Before the warm fuzzy feelings of the Inaugural fade, there is one more point to be made.
The Preamble to the Constitution is clear that, as a country, we intend to form “a more perfect union.” It is an interesting verbal construction. We are not trying to make a “perfect union”, since some static version of perfection will never remain intact. Instead, we are tasked with making our national union ever more perfect. This is an ongoing task, requiring us to be continuously attentive to the problems and perils facing our nation. In my mind, this national resolve is exemplified by Myrlie Evers-Williams’ opening prayer at the Inaugural. As the widow of the assassinated Civil Rights hero Medgar Evers, she seemed to have a unique and poignant perspective on how our union is becoming more perfect.
So what is the point?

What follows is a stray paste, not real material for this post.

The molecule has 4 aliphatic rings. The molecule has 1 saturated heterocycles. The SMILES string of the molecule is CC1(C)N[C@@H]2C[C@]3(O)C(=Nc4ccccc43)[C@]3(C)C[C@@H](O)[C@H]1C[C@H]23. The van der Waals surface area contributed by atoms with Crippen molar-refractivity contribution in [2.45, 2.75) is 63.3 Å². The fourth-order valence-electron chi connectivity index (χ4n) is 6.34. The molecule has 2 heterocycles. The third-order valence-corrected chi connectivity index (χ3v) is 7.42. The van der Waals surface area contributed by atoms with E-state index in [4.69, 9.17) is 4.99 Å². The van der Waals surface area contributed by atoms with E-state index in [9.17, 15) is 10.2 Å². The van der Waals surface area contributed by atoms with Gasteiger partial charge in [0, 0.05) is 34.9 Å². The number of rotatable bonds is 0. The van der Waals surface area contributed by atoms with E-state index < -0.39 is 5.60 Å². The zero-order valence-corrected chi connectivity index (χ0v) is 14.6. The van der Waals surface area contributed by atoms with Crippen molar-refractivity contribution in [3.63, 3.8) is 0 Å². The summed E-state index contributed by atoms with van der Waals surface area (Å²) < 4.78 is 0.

As climate activist, we intend to form a ‘sustainable future.’ But perhaps that goal is too elusive and too static. It leads to debates about whether to buy plastic diapers or wash the cloth sort, whether to buy organic food from California or pesticide-sprayed local food. Such discussions are a waste of time, since every bona-fide choice made in an attempt to reduce our planetary impact is a good one. We should always work to be ‘more sustainable’ in the future than we are in the present and take advantage of each new lesson as we learn it.
All of us are on a journey to “more perfect sustainability”, each in our own way. Just as with our national union, we must be forever attentive and thoughtful about how to make our attempts to live sustainably every more perfect.